Accessibility 3.0

Last week I attended a week-long meeting at the Sun offices in Dublin. The purpose of the trip was to hammer out issues with the D-Bus AT-SPI port, so that everyone can feel more confident about its readiness for Gnome 3.0.

What a great week we ended up having. I should first say thanks to all that attended, Willie Walker, Mike Gorse, Li Yuan, Ke Wang, Brad Taylor, and Rob Taylor. Sun, Novell & Codethink also need thanking. They paid for everyone to be there, some flying from China, with no foundation money involved. The Gnome community is extremely lucky to have Willie devoting his time to accessibility. I dread to think what Gnome a11y would be like without his organization and direction

Willie organized the event, I imagine more out of fear at what he found in the D-Bus AT-SPI code-base than anything else. All told I think everyone was pleasantly surprised. The project will take a-lot of work to get to the level of maturity required, but loads has already been done. What is required of us for Gnome 3.0 isn’t our of our reach.

We started the week with a very brief overview of the design for AT-SPI D-Bus. Only Mike and I had much experience with the project and we wanted to get everyone up to speed.  This very quickly turned into a Q&A session and we figured out what the main issues were on Monday afternoon. Tuesday was spent on the important task of checking the D-Bus protocol specification against both the code and the IDL spec. This bought up a number of bugs, issues and improvements. It was well worthwhile. Amazingly Wednesday & Thursday were spent hacking by everyone, which is a great feat considering that four of us had only peeked at the code previously. So much got done. Orca is now running with a fair degree of success and we can move on to performance issues and application-specific bugs. For a full run-down of the still-to-dos and what-got-dones take a look at the weeks wiki.

Dublin

Outside of work was great fun also. Dublin really is a beautiful city. Lots of green spaces nice buildings and extremely friendly people. The business park is pretty swanky also, and luckily the Oracle buildings are across the road from Sun. We went out to eat and drink in Temple bar, which apparently isn’t a bar. Wednesday involved a trip to the very very small Novell offices in Dublin. They are a way out of town, Brad and I were lucky to get there at all given the distinct lack of signs and road-names that have changed since Google scraped them. We met up with Alan McGovern, a Moonlight hacker, and along with a meal and a few drinks geeked the night away.  Alberto Ruiz took us all out for a nice meal on Thursday night. I forget where it was. You’ll have to ask him for the recommendation. Later we attended the Sun Pub Quiz. Luckily for me, our arrival was just as the Quiz part was ending. I’m not so good with the questions.

Me for 3.0

What am I doing for 3.0 I hear you ask? I’m sure you didn’t but I’m going to blurt it out anyway. I’ll be finding time any-where I can to work on D-Bus accessibility. Codethink has already dedicated lots of my time to the project, and there may be a little more in the future. The accessibility plan looks a little sketchy in the road-map, but I believe that with some hard work it can become a big success for the big release.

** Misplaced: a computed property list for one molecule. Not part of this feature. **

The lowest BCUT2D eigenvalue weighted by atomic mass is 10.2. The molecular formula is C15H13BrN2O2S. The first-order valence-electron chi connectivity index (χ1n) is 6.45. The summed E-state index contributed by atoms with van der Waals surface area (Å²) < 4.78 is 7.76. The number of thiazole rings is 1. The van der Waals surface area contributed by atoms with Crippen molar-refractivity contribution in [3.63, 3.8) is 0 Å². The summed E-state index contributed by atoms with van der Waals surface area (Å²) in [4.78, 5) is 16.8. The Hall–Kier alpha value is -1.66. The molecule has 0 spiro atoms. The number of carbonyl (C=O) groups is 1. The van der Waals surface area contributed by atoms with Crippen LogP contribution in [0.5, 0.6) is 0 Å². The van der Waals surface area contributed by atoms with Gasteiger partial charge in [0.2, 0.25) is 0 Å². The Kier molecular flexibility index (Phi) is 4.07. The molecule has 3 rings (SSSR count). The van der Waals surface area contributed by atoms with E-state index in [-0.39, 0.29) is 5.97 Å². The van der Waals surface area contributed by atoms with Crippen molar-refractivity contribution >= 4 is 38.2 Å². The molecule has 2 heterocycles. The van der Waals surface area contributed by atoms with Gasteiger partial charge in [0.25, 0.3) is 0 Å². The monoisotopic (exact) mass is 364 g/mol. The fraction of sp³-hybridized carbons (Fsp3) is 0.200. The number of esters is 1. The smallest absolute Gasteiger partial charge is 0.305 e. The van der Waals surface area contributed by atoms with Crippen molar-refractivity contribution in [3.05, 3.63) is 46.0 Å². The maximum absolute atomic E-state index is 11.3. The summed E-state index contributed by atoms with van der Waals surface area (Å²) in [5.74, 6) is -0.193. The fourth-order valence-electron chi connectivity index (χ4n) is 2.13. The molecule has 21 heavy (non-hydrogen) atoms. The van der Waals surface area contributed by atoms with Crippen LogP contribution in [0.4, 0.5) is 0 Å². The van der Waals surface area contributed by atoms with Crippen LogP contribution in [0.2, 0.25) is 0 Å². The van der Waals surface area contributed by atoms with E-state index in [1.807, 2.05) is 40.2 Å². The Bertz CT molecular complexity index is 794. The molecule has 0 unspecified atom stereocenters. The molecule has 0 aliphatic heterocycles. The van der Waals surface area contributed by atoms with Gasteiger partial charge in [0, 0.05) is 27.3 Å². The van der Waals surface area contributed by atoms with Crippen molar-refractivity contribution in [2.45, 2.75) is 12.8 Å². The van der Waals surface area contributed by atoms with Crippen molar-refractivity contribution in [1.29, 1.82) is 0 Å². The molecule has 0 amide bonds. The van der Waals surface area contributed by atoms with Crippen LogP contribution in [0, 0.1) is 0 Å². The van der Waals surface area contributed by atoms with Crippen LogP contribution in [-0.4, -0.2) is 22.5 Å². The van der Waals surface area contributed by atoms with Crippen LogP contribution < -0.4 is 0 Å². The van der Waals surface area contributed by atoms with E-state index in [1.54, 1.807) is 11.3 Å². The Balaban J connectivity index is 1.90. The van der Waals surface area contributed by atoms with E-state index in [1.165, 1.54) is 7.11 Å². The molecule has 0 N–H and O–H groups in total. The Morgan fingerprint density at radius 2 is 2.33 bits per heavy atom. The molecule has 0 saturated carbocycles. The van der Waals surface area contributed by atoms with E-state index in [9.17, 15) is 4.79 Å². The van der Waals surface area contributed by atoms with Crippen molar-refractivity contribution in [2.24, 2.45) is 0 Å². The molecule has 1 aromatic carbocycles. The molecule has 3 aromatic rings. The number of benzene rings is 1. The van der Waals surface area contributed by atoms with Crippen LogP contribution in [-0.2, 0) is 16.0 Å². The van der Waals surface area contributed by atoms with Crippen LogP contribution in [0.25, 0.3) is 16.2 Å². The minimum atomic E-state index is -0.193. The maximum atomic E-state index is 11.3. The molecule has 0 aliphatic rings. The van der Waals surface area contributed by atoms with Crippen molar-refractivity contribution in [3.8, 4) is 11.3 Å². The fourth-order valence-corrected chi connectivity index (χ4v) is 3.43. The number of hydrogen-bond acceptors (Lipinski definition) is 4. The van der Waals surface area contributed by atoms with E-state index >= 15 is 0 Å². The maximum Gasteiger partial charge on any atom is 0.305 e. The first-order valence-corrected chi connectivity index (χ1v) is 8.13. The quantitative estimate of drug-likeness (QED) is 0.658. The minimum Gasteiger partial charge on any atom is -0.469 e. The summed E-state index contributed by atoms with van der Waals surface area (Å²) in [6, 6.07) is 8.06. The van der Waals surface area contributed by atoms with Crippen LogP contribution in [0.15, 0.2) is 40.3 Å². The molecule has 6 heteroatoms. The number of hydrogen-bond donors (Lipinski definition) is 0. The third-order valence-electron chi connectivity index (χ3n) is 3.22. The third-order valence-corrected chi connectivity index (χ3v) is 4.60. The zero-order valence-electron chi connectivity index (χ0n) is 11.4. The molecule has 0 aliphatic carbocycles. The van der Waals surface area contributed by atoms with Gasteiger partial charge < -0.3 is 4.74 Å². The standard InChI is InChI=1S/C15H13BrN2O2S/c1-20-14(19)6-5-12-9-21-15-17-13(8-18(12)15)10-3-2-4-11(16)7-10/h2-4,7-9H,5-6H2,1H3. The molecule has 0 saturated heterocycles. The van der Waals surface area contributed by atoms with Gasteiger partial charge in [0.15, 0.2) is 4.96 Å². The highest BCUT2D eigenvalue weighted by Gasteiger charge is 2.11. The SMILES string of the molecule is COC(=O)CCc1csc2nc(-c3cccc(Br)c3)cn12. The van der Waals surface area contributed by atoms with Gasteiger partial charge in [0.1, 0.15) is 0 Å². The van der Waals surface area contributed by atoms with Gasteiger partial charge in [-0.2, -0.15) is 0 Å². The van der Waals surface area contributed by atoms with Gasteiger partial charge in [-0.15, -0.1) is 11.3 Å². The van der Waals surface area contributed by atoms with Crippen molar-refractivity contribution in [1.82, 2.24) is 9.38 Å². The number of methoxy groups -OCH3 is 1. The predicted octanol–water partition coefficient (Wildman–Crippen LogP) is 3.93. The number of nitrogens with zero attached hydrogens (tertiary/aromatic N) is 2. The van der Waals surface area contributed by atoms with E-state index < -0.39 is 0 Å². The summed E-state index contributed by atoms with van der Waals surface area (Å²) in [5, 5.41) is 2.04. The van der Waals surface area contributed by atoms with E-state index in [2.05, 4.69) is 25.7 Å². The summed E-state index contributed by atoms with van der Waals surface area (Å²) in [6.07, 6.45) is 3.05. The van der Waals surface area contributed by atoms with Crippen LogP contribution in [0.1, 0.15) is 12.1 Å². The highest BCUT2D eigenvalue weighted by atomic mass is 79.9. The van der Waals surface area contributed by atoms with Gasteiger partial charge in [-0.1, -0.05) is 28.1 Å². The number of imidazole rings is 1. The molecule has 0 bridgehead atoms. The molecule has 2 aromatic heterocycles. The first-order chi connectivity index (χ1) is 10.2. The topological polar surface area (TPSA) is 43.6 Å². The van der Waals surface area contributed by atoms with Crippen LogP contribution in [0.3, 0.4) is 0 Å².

me3

After ranting about my work I’d love to hear what everyone else us up-to. There must me more than a few semi-secret 3.0 charges taking place.

5 thoughts on “Accessibility 3.0”

  1. For 3.0? Working on Tracker’s RDF metadata store, and SPARQL querying capability. Bringing Nepomuk as ontology to the desktop, which will be shared by both the KDE and the GNOME desktop as base ontology.

    Examples of user applications that will use this? Zeitgeist are cooperating with us to use Tracker as storage and querying backend for their software.

    Many more application developers are interested in integrating with Tracker for the same purpose.

    We’re at this moment refactoring Tracker to become two distinct things: a) a metadata storage and querying service, offering SPARQL for query plus SPARQL UPDATE for storage, implementing Nepomuk as base ontology and allowing custom ontologies to be inserted. b) An indexer acting as a metadata provider like any other, feeding the storage & query service with metadata data (just like any other application can, like some of Zeitgeist’s monitoring modules will).

  2. As for bringing the two desktops closer together, which is something I see as an aim for GNOME 3.0 too: we’re going to be using Strigi’s StreamAnalyzer library on top of our own extractors for extracting metadata from stream based I/O (files, remote resources, streamable things). Strigi (StreamAnalyzer) and Tracker will use Nepomuk, and the guys doing StreamAnalyzer are in touch with us about making sure both our own extractors and StreamAnalyzer’s analyzers pass the metadata in the same schema/ontology to the storage. Which makes them interoperate.

    We’re planning to demo and present this at our combined conferences.

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